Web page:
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World Bank Chief to Resign after Criticism over Stance on Climate

David Malpass led lender through crises including the war in Ukraine but faced criticism over stance on climate change

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UNITED STATES. Washington: David Malpass, the president of the World Bank, announced on Wednesday that he would step down from his position by the end of June, months after coming under fire from the White House for declining to say if he agreed with the scientific consensus on global warming.

With less than a year left in a five-year tenure, Donald Trump’s appointment of Malpass to lead the multilateral development bank, which provides billions of dollars in funding annually for developing nations, will be terminated. He said, “After a good deal of thought, I’ve decided to pursue new challenges”.

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The World Bank’s CEO is traditionally chosen by the US government, while the International Monetary Fund’s (IMF) larger partner is often selected by European authorities.

Since more than two years ago, the United Nations, other world leaders, and environmental organizations have been putting pressure on the World Bank’s leadership to change to make room for a new president who would restructure the bank to respond to climate change more forcefully.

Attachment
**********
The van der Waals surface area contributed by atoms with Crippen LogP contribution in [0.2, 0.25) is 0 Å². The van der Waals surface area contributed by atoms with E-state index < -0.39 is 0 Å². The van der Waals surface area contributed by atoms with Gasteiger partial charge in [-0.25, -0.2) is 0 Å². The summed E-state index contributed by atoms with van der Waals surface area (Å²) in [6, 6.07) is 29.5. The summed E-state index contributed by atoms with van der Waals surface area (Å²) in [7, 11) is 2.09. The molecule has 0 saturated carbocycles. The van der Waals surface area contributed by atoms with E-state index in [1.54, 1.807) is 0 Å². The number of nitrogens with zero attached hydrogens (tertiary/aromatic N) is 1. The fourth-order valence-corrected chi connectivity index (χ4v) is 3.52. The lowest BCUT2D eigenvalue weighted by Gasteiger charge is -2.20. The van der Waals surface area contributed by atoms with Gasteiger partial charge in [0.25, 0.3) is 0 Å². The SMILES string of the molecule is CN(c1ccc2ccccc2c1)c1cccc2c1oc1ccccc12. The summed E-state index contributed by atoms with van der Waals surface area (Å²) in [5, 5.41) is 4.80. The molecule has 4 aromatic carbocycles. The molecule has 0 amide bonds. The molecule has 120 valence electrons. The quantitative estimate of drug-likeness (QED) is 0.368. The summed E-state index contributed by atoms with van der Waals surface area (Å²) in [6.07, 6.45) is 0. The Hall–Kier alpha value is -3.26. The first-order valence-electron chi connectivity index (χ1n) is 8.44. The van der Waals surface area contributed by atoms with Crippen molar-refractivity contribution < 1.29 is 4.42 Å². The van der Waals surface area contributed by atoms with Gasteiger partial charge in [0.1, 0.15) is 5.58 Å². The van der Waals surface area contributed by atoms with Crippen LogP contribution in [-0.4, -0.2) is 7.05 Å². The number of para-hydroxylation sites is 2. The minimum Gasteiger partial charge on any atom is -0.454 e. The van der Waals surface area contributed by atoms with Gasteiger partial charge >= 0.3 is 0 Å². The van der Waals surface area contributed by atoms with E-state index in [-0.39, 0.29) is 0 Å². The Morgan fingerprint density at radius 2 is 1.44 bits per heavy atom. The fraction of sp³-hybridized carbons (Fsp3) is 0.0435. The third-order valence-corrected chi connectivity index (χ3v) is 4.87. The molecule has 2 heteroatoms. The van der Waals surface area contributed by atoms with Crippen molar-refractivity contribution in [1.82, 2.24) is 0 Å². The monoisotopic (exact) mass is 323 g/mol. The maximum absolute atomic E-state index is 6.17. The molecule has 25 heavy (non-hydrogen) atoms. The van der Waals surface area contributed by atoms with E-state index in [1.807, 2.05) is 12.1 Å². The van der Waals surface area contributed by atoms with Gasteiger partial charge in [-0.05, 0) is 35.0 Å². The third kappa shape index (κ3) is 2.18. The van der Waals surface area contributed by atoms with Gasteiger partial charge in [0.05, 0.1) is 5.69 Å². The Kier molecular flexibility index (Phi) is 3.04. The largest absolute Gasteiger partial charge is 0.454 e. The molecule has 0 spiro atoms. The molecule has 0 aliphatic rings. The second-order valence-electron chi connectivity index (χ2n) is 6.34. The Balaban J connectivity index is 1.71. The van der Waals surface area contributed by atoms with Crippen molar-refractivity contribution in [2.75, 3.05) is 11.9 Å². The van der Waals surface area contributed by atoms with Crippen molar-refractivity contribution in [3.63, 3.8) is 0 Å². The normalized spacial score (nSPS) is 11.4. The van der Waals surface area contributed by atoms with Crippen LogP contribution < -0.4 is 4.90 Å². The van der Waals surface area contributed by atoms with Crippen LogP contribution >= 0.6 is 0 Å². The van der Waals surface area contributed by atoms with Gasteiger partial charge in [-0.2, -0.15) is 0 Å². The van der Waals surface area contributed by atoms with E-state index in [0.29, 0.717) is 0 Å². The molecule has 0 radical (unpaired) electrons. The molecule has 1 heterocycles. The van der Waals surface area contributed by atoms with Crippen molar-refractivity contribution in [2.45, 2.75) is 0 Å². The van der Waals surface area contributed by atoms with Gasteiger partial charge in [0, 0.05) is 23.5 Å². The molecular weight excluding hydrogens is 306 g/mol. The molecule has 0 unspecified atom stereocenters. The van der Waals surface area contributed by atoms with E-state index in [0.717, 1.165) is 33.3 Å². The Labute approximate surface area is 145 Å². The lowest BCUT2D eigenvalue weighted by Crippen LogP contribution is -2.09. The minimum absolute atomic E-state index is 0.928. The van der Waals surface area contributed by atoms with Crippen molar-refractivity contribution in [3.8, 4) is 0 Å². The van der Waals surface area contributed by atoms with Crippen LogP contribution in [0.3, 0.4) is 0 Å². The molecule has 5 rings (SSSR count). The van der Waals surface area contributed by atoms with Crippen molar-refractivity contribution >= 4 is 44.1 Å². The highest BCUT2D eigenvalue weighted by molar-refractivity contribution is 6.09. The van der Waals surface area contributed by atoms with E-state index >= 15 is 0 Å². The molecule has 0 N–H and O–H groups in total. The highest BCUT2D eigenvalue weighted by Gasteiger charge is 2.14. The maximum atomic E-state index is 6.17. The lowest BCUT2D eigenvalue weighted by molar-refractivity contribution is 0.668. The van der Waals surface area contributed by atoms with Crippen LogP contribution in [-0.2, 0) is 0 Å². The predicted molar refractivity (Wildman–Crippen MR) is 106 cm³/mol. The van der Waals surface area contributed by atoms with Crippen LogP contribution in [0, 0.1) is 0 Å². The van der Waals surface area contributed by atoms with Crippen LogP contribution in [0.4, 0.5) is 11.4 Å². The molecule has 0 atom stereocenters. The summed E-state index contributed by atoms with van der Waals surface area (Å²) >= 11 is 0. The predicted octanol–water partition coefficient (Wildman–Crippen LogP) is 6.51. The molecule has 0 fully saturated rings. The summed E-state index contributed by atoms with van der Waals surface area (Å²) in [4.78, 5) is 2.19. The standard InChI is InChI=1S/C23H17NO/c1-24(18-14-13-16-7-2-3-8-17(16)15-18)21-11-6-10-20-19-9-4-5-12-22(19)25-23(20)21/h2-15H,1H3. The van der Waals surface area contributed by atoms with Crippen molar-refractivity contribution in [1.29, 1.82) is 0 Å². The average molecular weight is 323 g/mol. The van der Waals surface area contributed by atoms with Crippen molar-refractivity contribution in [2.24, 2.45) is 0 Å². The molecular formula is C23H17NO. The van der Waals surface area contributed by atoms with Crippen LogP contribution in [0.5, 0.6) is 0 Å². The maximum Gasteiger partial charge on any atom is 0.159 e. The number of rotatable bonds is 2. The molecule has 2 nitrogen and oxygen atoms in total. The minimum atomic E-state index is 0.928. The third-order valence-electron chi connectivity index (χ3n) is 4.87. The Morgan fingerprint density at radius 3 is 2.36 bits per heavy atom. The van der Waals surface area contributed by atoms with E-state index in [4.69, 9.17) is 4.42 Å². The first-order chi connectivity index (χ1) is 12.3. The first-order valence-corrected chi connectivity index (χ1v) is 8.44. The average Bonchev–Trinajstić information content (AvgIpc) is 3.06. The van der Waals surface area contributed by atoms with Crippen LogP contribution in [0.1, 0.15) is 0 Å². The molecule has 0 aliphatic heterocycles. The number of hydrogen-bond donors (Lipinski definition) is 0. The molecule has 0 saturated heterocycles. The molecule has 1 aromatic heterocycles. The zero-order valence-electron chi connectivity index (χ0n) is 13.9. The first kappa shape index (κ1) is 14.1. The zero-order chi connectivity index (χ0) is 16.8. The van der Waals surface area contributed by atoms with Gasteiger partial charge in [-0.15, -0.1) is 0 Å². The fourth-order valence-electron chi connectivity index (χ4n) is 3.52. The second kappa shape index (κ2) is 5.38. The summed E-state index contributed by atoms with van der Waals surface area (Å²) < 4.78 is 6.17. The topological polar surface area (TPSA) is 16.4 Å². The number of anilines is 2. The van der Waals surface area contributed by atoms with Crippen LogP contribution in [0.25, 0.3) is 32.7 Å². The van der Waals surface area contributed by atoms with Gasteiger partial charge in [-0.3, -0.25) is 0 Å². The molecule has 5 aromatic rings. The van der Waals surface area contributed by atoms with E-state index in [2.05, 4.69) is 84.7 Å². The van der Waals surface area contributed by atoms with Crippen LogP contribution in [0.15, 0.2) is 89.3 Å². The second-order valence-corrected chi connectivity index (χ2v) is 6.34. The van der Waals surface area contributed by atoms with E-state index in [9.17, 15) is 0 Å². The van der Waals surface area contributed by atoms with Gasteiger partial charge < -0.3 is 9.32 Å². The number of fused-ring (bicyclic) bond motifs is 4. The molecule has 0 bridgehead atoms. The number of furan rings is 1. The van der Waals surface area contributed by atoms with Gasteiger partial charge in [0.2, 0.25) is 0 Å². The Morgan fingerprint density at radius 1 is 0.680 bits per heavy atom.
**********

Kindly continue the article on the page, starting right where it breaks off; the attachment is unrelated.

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Selwin Hart, the special advisor to the UN secretary-general, criticized the World Bank in November 2021 for “fiddling while the developing world burns” and labelled the organization an “ongoing underperformer” on climate action.

The White House didn’t like how Malpass answered a question about whether he agreed with the scientific consensus on climate change. This put more pressure on him in September of last year.

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Yellen has recently stepped up her efforts to change how the World Bank works to get more money to fight climate change and other global problems.

After serving as the US Treasury’s chief representative for international affairs under the Trump administration, Malpass became the head of the World Bank in April 2019. According to the World Bank’s annual report, more than $104 billion was committed to projects worldwide in 2022.

The conclusion of the fiscal year in June was a logical time to retire, according to the insider. At the spring meetings of the IMF and World Bank, which are set for the middle of April, the World Bank governors are likely to approve the bank’s reform programme with a few small changes.

Also Read: Greta Thunberg: Climate Activist Released from Detention Following an ID Check


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